When I received my acceptance email from UC Berkeley, I was exhausted. I had just finished a shift at work after a full day’s worth of classes at Berkeley City College and was trudging through Sproul Plaza on my way to my housing co-op when I decided I just couldn’t resist looking any longer. The first line of that email was enough to make me stop in my tracks and — fatigue forgotten — emit an embarrassingly loud squeal. I had actually done it! I had gotten into the top public university in the world.
After the euphoria faded, I was bombarded with endless waves of paperwork in what I soon learned to be a sea of bureaucracy. I, someone already of age, had to take a test on alcohol consumption? Had to fill out residency forms? Health forms? And go to an orientation? This was not the welcome into academic utopia that I had expected.
I mostly went to CalSO for the free breakfast. I had just gotten off an early morning shift at work and wasn’t in the mood to smile and make small talk.
I figured I wouldn’t learn anything noteworthy from the orientation anyway and that most of the actually useful information I’d come across would be from observing as I made my way through my first semester. I was mostly right: I don’t remember anything useful from CalSO beyond an uneasy feeling of being out of place — something I should have paid more attention to.
As it turns out, the way I felt at CalSO was a foreshadowing of the year to come.
If I could go back, I’d tell myself to give more credit to those feelings. They followed me through my entire first year on campus: I felt like the other students couldn’t possibly relate to my life experiences, that my contributions to lectures and discussions weren’t groundbreaking enough and that I simply didn’t have much to offer those around me. I remained isolated until those feelings reached a breaking point and I decided to take time off.
My resulting three semesters away from campus allowed me space and time to realize that I had been ill prepared for the academic rigor and Olympian-level hoop jumping required to get through UC Berkeley’s bureaucracy. As I tried to think of solutions, I realized I had been ignoring a bottomless resource: the students around me.
Campus can be a frustrating place to navigate, regardless of how welcome one might feel during an orientation day. Had I known just what the future would look like, I would’ve spent the day unabashedly making connections in order to later form a support network — something I’ve found is crucial to succeeding at UC Berkeley. These connections often crop up in the same classes and can make for excellent project partners or, at the very least, someone to vent to about said project.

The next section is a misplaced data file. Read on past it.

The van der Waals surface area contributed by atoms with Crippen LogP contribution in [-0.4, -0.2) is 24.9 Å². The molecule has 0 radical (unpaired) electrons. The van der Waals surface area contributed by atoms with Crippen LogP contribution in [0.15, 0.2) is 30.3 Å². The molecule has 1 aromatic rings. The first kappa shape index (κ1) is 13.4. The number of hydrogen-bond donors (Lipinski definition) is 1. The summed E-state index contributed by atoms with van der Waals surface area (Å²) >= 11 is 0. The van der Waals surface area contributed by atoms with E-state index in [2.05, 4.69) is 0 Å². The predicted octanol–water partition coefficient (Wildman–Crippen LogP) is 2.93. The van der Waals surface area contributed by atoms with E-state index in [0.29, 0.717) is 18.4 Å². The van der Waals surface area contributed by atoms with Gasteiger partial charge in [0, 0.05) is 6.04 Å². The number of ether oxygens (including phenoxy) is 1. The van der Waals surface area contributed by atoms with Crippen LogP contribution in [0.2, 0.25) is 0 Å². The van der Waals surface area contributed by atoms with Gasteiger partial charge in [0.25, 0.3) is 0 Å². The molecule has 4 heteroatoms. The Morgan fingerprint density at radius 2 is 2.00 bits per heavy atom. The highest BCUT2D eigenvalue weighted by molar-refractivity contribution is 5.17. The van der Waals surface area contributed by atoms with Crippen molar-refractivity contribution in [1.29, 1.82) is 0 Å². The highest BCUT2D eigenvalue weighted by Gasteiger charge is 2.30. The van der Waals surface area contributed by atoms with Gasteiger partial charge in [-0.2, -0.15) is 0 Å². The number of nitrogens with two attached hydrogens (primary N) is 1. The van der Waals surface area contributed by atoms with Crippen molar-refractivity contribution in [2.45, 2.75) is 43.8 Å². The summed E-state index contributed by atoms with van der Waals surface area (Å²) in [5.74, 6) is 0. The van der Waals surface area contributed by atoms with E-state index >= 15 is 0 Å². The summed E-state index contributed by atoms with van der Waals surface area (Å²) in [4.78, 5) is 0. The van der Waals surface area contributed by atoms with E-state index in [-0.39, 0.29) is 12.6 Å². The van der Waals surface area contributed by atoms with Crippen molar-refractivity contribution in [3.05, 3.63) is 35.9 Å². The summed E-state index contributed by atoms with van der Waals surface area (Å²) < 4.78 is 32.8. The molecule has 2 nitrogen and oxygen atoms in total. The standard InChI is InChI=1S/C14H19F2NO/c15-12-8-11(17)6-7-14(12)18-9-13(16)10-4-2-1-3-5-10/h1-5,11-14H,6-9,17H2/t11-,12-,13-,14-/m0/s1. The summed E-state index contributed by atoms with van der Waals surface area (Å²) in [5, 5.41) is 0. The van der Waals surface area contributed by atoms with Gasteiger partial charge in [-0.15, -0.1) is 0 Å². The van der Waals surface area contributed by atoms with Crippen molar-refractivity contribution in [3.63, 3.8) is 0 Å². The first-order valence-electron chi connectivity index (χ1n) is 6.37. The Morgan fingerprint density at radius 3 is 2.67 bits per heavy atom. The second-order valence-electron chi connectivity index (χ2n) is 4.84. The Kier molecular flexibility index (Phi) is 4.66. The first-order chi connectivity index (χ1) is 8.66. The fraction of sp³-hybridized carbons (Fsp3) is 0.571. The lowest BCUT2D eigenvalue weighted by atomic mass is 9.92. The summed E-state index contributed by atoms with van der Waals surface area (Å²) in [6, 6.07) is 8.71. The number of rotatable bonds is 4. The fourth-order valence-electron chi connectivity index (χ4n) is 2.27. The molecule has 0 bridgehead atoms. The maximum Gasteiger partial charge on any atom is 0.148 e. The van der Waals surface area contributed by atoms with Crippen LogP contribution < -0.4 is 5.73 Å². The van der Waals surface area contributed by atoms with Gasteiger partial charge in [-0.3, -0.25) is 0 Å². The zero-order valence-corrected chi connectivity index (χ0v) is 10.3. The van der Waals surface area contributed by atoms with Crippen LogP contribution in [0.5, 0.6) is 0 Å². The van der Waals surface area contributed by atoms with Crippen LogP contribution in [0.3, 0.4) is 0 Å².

My first year at Berkeley, I allowed my social anxiety to get the best of me and made the mistake of not taking advantage of networking opportunities. I had an absolutely horrible year.
When I came back, however, I consciously relaxed and made myself talk to classmates — I also kept an eye out for which ones seemed driven and likely to succeed. The resulting year was as different from my first year as black is from white.
When I started forcing myself to network, I felt like everyone could see the discomfort oozing out of me. But when I gritted my teeth and pushed through the awkward conversation starters, I found that most of the other students felt similarly. If they didn’t, they also didn’t seem to mind my attempts at socializing.
After a few weeks, my days on campus started feeling more natural and I found myself actually looking forward to seeing classmates in lectures and discussion sections. Speaking up during a discussion session wasn’t quite so daunting; I could vent with others who’d also recently been to Cal Central, and I finally felt comfortable on campus.
There are definitely still weeks when everything goes wrong and I feel sure that the campus faculty and administration are doing everything in their power to make my life difficult. But these days, I have a network of friends and classmates to help me through the difficult times.
CalSO is frustrating and can feel like a waste of time, especially when they get to that one part about teaching everyone the school song. (I’m admittedly not very enthusiastic about things involving any sort of school spirit.) But CalSO is undeniably an opportunity. It’s an opportunity to network, get a sense of what you might need to adjust to feel comfortable on campus and practice pushing through those awkward first conversations. Believe me, they will prove ever so useful down the road.
Contact Trixie Mehraban at [email protected]